Coral Bleaching: Proof of Destructive Climate Change
by Gabbie Baillargeon
The classic image of a thriving reef full of life and color has begun to transform into a bleached white wasteland that is incapable of supporting life. Corals have gone from being the ocean’s lifeline to fighting for its own vitality, due to the onset of global warming. We have all heard the term “global warming” but not always speculated the drastic alterations that it has made to our planet. Corals are proof that global warming is taking place right under our noses. The mass bleaching events that have taken place since 1998 have exterminated 20 percent of the world’s reefs.
Why does coral bleaching occur?
Corals are invertebrates that are incredibly sensitive to temperature and pH changes. Coral Polyps settle in reefs and then construct hard, protective calcium carbonate exteriors. Corals have a unique symbiotic relationship with a phytoplankton called zooxanthellae (zo•o•xan•thel•la). Zooxanthellae are photosynthetic and produce approximately 90 percent of the coral’s essential nutrients. Thanks to the bioluminescent zooxanthellae, coral’s display bright, stunning colors that have made them top tourist spots.
In times when the reef experiences an unusual temperature change, even as little as 1 degree Celsius, that results in warmer waters they expel their zooxanthellae. For most corals it means a loss of a food source, which could lead to their destruction. Though some coral species have been found to survive without their symbiotic; however, most struggle for survival and ultimately die, leaving only the calcium carbonate skeleton behind.
Coral bleaching is a relatively quick process considering it only takes a temperature change of 1 degree, lasting for four weeks to start a bleaching event. In addition, after 8 weeks of temperature change the corals tragically die. Excessive pollution resulting in pH change can also cause these catastrophic mass bleachings. Some experts debate that the bleaching is beneficial for the corals, “Bleaching may not signify coral’s imminent demise, but its ability to tough out new conditions.” Either way corals need our help, but there is hope that they can make a mighty comeback.
Hope for the Future
The NOAA stated, “In 2005, the U.S. lost half of its coral reefs in the Caribbean in one year due to massive bleaching events.” When the coral dies so does the reef, as the species that once inhabited it are forced to move locations. In total, coral reef systems support 2 million species globally; the loss of reefs is the loss of much more, as they are an oasis for growth and protection of many marine species. Sustaining reefs is an integral part of keeping our oceans clean and healthy.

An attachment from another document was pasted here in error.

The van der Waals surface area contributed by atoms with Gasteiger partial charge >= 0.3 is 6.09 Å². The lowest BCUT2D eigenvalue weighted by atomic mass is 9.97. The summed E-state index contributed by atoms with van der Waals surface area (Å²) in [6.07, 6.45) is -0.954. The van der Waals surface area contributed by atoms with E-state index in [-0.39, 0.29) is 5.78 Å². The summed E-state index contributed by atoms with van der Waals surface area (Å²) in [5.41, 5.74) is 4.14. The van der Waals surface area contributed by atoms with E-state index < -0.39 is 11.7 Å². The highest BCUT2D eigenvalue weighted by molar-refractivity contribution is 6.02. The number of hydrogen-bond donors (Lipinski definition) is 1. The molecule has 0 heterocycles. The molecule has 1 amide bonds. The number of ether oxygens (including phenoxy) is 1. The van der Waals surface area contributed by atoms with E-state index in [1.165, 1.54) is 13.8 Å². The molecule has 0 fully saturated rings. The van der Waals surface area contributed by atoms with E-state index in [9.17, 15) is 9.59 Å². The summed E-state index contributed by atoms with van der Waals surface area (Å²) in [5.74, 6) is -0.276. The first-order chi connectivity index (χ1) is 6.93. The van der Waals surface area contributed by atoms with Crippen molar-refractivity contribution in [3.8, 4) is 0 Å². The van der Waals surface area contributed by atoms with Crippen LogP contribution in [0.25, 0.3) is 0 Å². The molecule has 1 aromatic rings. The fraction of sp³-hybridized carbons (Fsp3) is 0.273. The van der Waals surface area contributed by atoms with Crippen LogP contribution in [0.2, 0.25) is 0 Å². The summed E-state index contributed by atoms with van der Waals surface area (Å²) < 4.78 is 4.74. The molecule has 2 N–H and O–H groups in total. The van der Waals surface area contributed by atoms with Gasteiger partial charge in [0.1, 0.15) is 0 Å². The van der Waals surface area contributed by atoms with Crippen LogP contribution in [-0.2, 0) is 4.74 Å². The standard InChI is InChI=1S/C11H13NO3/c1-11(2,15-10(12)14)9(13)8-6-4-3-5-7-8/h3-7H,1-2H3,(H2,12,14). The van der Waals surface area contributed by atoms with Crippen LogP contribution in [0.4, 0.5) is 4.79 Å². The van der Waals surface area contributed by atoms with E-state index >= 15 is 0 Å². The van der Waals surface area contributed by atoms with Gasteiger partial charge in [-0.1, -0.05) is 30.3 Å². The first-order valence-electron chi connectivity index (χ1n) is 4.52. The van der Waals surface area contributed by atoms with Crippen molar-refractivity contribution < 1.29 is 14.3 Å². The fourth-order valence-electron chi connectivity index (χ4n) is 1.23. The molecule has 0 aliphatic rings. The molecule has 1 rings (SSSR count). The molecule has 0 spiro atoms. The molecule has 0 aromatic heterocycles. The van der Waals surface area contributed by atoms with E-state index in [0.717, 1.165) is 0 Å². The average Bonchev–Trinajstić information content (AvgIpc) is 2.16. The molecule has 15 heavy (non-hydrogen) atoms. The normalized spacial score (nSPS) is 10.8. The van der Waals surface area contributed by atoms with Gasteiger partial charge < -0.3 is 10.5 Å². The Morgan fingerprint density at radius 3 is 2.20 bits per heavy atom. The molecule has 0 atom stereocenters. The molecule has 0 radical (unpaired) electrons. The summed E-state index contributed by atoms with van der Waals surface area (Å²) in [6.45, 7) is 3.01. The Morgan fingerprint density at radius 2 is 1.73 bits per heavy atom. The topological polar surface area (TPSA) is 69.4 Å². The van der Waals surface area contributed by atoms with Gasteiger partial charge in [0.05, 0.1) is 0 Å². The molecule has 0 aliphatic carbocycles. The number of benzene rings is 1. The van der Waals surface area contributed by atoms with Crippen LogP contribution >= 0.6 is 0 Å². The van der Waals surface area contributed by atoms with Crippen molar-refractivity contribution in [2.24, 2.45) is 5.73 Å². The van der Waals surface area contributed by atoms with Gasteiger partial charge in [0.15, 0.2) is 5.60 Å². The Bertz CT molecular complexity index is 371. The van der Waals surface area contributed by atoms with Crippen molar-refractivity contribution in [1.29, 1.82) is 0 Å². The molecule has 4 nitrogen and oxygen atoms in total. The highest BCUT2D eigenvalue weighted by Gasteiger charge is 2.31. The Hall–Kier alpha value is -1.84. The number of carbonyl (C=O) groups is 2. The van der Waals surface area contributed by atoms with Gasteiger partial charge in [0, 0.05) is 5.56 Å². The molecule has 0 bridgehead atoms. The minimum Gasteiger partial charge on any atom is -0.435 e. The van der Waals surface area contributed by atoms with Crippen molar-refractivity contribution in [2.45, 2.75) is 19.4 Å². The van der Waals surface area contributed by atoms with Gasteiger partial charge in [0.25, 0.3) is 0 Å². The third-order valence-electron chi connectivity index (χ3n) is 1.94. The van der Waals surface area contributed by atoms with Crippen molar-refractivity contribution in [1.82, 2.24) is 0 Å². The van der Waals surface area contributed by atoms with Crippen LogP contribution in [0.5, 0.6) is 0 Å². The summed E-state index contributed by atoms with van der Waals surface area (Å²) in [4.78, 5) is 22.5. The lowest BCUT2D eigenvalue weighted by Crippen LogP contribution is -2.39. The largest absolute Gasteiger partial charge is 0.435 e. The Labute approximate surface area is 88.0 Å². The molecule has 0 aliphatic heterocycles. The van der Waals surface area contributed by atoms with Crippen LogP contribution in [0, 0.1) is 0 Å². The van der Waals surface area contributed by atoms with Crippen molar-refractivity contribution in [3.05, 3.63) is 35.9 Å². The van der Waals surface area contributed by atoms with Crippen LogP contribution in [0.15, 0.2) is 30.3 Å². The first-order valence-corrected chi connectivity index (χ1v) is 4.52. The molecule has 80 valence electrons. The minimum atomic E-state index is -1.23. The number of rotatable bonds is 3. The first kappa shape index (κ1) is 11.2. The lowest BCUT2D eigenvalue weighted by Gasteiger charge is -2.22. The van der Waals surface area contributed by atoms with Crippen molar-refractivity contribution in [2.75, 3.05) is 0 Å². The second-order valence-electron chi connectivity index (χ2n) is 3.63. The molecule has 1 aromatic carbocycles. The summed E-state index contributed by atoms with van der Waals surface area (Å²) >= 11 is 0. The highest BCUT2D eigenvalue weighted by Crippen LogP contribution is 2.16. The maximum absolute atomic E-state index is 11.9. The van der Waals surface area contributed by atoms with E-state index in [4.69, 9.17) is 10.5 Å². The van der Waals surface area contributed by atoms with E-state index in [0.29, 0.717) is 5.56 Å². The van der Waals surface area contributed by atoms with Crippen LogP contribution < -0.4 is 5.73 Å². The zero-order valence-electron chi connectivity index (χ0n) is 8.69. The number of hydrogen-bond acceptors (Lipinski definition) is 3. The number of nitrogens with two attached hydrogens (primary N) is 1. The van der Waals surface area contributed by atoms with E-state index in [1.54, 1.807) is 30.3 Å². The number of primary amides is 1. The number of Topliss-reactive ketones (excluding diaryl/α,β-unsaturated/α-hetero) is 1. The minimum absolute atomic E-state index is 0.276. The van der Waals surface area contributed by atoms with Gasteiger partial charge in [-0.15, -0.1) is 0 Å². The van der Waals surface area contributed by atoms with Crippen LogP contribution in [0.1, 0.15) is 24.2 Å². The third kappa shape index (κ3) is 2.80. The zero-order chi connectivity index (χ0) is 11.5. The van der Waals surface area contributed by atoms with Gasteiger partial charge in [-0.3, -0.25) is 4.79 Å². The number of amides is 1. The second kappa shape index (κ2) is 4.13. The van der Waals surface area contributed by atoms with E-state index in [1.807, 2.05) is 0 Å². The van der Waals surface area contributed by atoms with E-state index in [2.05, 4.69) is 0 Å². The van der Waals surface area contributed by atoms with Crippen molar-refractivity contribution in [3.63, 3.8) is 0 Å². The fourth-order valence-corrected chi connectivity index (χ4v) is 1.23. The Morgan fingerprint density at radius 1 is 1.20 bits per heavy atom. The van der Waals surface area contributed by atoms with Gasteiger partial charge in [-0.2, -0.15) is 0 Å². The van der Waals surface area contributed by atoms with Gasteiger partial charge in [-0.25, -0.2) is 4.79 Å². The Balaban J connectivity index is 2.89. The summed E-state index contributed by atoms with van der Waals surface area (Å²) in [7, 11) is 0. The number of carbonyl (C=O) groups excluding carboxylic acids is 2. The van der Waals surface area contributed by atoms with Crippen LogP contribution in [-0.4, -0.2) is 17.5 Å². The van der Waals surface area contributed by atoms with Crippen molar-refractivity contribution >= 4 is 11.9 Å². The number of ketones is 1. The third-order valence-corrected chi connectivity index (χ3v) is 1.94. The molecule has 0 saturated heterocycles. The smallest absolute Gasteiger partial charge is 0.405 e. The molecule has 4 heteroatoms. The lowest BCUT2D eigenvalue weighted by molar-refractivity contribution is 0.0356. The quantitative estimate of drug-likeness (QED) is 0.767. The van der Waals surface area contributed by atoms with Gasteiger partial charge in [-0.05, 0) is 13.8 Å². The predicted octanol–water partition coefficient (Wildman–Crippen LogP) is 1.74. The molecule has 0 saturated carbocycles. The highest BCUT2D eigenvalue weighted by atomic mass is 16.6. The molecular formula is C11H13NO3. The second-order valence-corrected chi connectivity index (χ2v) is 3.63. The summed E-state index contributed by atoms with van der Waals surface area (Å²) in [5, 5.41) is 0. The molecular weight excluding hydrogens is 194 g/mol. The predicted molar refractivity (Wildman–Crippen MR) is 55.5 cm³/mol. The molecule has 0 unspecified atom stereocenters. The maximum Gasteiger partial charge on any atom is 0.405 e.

The coral triangle has experienced 30% reef loss and the consequences are obvious: No reef, no life. The abundant marine life have scattered after coral deaths. In 1998 the first coral bleaching happened on a global scale, then again in 2005 and 2010. If this pattern of mass coral bleaching continues the oceans will be in trouble, and so will we.
The world’s largest reef, the Great Barrier Reef, is not immune to the threat of coral bleaching; in fact, both in 2005 and 2008 over half of the coral was bleached. Many government agencies such as the NOAA in the U.S. have recognized the need for protecting reefs, so they developed the “NOAA Coral Conservation Program” which monitors reefs and develops solutions for preventing bleaching. The best solution is to more strictly limit the amount of Carbon Dioxide emissions that are released into the atmosphere, which result in warmer ocean temperatures. Simple actions such as lowering your carbon footprint and recycling result in big changes for the environment.
The IUCN red list recently added 20 coral species, which raises awareness about the need to protect corals. Corals, fish, marine mammals, they all need each other to survive and the coral is the ecosystem’s core which destroyed leaves the ocean in pieces. Without healthy coral reefs ecotourism and the fishing industry suffer. Humans depend on the oceans for a stable economy, which is just another reason why it is pertinent that we direct attention to helping corals rebound.
“Climate Change.” NOAA’s Coral Reef Conservation Program:. N.p., n.d. Web. 14 Sept. 2014. <http://coralreef.noaa.gov/threats/climate/>.
“Dinoflagellata: Life History and Ecology.” Life History and Ecology of the Dinoflagellata. N.p., n.d. Web. 14 Sept. 2014. <http://www.ucmp.berkeley.edu/protista/dinoflaglh.html>.
“Is Bleaching Coral’s Way of Making the Best of a Bad Situation?.” National Geographic. National Geographic Society, n.d. Web. 14 Sept. 2014. <http://news.nationalgeographic.com/news/2001/07/0725_coralbleaching.html>.
“Scientists: Caribbean coral die-off may be worst ever, Southeast Asia and Indian Ocean bleaching â€œmay prove to be the worst such event known to science.Â.” ThinkProgress Scientists Caribbean coral dieoff may be worst ever Southeast Asia and Indian Ocean bleaching may prove to be the worst such event known to science Comments. N.p., n.d. Web. 14 Sept. 2014. <http://thinkprogress.org/climate/2010/10/20/206901/coral-bleaching-die-off-worst-ever/>.
Shah, Anup . “Coral Reefs.” Global Issues. N.p., n.d. Web. 13 Sept. 2014. <http://www.globalissues.org/article/173/coral-reefs>.
“What is coral bleaching?.” National Oceanic and Atmospheric Administration. N.p., n.d. Web. 14 Sept. 2014. <http://oceanservice.noaa.gov/facts/coral_bleach.html>.
“Working together today for a healthier Reef tomorrow….” Great Barrier Reef Marine Park Authority. Australian Government, n.d. Web. 14 Sept. 2014. <http://www.gbrmpa.gov.au/managing-the-reef/threats-to-the-reef/climate-change/what-does-this-mean-for-species/corals/what-is-coral-bleaching>.